Are we sure we are making a difference? An estimated $390 billion was donated to charitable causes during 2016 [1]. Of this, international charities received $22 billion that year. When we think about international development, then, how could this not be enough money? These charitable organizations are probably doing what most of us would deem “good work.” Still half the world’s 7.3 billion population lives on less than $2.50/day, and more than 1.3 billion people live in extreme poverty (less than $1.25/day) [2]. Over half of the globe still does not have adequate health care access [3].

I work for an innovative health care NGO, Andean Health & Development, which seeks to maximize donor dollars to make meaningful and sustainable change for the world. Andean Health & Development has created a high quality, self-sustaining health system for Ecuador’s countryside and trains local doctors to be global health leaders. Our latest initiative is the opening of the Andean Health Institute, which measures the impact of our work and shares lessons learned and best practices with the greater global health community to be applied to other parts of the developing world. If we can measure the effectiveness of our clinical programs and our rural Family Medicine program for Ecuadorian physicians, we can positively influence other NGOs, other health care providers, universities, and even policy.

At Harvard, I took a course called Performance Measurement for Effective Management of Nonprofit Organizations. The course explores how non-profit leaders—the very people who are solving the world’s problems—can measure performance to really know if and how their work is making a difference. An NGO first needs to answer its “question zero” before all other questions: what is it we are trying to accomplish? One Harvard Business School case we studied in the course, called “Jumpstart,” highlighted that implementation of measurement systems requires buy-in from all: leadership, employees, and partners. Together, this team can identify its organization’s “theory of change” by establishing goals and intended outcomes, by assessing which outputs and outcomes the organization actually has control over, and by creating metrics for its outcomes.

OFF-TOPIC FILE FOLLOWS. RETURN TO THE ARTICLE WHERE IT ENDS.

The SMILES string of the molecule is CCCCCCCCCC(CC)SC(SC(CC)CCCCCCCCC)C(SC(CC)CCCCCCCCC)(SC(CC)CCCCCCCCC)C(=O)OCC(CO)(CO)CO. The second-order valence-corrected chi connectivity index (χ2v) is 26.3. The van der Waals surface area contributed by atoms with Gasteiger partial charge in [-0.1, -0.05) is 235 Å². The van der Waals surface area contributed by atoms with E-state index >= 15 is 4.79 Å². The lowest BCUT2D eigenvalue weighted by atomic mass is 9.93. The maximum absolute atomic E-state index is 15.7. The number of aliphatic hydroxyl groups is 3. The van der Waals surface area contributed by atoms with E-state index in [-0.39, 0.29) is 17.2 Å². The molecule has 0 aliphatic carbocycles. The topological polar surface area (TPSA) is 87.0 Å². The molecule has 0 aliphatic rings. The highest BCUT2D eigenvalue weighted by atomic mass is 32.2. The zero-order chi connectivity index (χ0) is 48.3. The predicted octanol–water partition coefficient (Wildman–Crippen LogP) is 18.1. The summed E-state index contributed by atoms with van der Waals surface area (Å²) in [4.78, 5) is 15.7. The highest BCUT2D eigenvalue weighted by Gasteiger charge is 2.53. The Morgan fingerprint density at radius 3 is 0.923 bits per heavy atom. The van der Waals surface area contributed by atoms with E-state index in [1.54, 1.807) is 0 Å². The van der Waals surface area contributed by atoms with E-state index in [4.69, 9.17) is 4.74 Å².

With performance metrics, NGOs can stick to what works and share the lessons they learned so that others (other NGOs, business, and government), too, can leverage investments made in international development.  Measuring and monitoring impact might be the way we maximize the potential of the next $390 billion+ that charitable organizations will receive this year. 

1. Charity Navigator, 2016
2. World Bank, 2016
3. World Health Organization, 2017

Laura Dries is the Chief Operating Officer of Andean Health & Development. More information about Andean Health in rural Ecuador is available at www.andeanhealth.org. Twitter: @AndeanHealth

Performance Measurement for Effective Management of Nonprofit Organizations (PMNO) is an executive education program from Harvard Business School and Harvard Kennedy School for nonprofit leaders. To learn more about PMNO and our other executive education programs, visit our website